Kabul, Afghanistan (CNN) -- America's special envoy to the region talked peace and reconciliation with Hamid Karzai in Kabul Saturday, while the Afghan president made it clear that Afghans should be in the driver's seat.
To that end, Karzai, in an address to the Afghan parliament, said the government and its peace council were making every effort to bring an end to the bloodshed.
"The Afghan nation is the owner of the peace process and any peace talks," Karzai said. "No other country or organization has the right to deprive the Afghan nation to this right. Afghanistan is not a place for foreigners to do their political experiments or a laboratory that every few years they test a new political system."
Karzai recently met with the party of warlord Gulbuddin Hekmatyar, head of the militant Hizb-i-Islami.
"It was a positive meeting and happened in a good atmosphere," said a senior Afghan official with direct knowledge of the talks.
The official, who did not want to be identified because the talks were confidential, said Hizb-i-Islami supports the process of negotiating with the armed opposition and more talks are planned.
The meeting with Hekmatyar served as a signal from Karzai to the United States that peace talks encompass other radical groups besides the Taliban.
Hizb-i-Islami has attacked U.S. forces and Hekmatyar is on America's most-wanted list of terrorists. Another group, the Haqqani network, is another controversial branch of the insurgency accused of receiving sanctuary and support from Pakistan. It's not clear what role it will play in the peace process.
U.S. diplomat Marc Grossman is set to meet Karzai again Sunday in discussions aimed at a achieving a peaceful resolution to Afghanistan's conflict. Karzai is expected to reiterate the the importance of Afghan control over a complex process.
"I am pleased to be in Kabul to consult with the government of Afghanistan," Grossman said in a statement.
"The United States stands ready to assist in any way we can an Afghan-led reconciliation process to find a peaceful end to this conflict. I look forward to calling on President Karzai and discussing next steps."
Karzai's spokesman Aimal Faizi declined to give details of the talks with Grossman.
But another senior Afghan official, who also wished to remain anonymous, said Saturday's conversation went well and included "all aspects" of the peace process.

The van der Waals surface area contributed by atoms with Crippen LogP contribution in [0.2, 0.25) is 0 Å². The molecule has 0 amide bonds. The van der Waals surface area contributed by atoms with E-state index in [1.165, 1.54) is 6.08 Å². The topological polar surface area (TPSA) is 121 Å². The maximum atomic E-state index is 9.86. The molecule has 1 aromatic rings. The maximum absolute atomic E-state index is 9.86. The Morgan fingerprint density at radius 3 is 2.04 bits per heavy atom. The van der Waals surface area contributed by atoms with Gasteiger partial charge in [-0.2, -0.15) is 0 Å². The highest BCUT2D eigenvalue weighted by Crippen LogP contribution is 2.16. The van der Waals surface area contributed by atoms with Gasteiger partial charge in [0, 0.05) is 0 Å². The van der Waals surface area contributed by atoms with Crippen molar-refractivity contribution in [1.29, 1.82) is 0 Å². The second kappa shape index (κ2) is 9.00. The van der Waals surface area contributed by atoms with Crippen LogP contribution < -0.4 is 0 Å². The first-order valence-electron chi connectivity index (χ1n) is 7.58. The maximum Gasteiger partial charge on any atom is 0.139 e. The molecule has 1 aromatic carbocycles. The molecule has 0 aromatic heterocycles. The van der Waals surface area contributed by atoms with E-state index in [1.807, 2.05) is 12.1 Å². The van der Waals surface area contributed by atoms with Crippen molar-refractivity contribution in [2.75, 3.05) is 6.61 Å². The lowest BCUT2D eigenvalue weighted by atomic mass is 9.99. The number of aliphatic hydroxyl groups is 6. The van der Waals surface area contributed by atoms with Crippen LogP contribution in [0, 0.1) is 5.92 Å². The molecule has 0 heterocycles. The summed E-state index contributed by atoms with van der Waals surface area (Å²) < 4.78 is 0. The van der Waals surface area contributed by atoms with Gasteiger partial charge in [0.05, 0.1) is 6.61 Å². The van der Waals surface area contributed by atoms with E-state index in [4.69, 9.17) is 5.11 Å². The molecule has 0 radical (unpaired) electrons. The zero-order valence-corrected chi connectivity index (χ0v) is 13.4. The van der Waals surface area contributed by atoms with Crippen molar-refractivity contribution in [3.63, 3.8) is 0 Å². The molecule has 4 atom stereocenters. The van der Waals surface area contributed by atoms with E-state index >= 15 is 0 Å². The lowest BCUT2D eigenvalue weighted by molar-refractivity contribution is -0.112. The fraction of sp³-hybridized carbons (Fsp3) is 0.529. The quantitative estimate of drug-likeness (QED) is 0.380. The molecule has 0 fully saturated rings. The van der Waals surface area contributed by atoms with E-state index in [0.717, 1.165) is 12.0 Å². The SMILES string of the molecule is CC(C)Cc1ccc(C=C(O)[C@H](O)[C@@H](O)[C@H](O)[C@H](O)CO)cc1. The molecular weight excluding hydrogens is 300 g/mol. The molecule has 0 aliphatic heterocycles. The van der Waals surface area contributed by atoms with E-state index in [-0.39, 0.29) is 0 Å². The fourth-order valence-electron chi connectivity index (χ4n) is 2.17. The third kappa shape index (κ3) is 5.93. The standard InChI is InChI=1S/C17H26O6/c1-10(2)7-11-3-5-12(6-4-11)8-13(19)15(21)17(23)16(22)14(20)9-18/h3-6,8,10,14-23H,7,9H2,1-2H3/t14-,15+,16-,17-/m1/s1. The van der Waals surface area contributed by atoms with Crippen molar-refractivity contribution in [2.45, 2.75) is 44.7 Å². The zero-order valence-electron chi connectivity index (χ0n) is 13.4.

Grossman has been meeting secretly with Taliban negotiators for more than a year. Last week, U.S. senior administration officials said the United States could inch closer toward peace talks with the Taliban if Karzai blesses the negotiations.
"We don't have any idea standing here today what the outcome of such discussions could be," U.S. Secretary of State Hillary Clinton said last week. "I think all of us are entering into it with a very realistic sense of what is possible. And that includes, of course, President Karzai and his government, which after all bear the ultimate responsibility and the consequences of any such discussions."
Clinton acknowledged last week that discussions about opening up a Taliban office in Qatar and transferring some Taliban prisoners held at Guantanamo Bay were part of the U.S. support for Afghan reconciliation efforts.
She stressed that nothing had been concluded, but said she was sending Grossman to Kabul and Qatar for further consultations. Diplomatic sources said that depending on the outcome of the talks with Karzai, Grossman could have another meeting with the Taliban.
Secret talks between the United States and the militant Taliban began in November 2010, sources said. Senior U.S. officials and diplomatic sources said German officials brokered initial meetings with Tayeb al-Agha, an aide to Taliban leader Mullah Omar. The sources said after a series of meetings, Agha was able to prove his good faith as an interlocutor with key Taliban leaders.
The idea is for the talks to be Afghan-led, senior officials said, with as much U.S. participation as the Afghans need and want.
The talks would be the product of what officials call "confidence-building measures," such as the opening of the office in Qatar's capital Doha and a Taliban renunciation of terrorism in exchange for the release of five Taliban members being detained at Guantanamo Bay.
Clinton said last week no transfers were imminent, but Grossman's talks in Kabul are expected to address the possible release of the detainees.
Once described as preconditions for peace talks to occur, Clinton now says insurgents must lay down their arms, accept the Afghan constitution and end ties with al Qaeda as "necessary outcomes" of the discussions.
Grossman's visit to Afghanistan also comes days after Pakistan's government, embroiled in a squabble between civilian and military leaders, declined a visit from Grossman, according to a senior Pakistani government official.
"His visit could fuel anti-American sentiments and create trouble for the government, which is already surrounded by storms," the official said Wednesday.
The official asked not to be named because he is not authorized to speak to the media on this subject.
A U.S. State Department official said Grossman wanted to go to Pakistan, but the Pakistani government declined for the time being.
CNN's Nick Paton Walsh and Elise Labott and journalist Nasir Habib contributed to this report.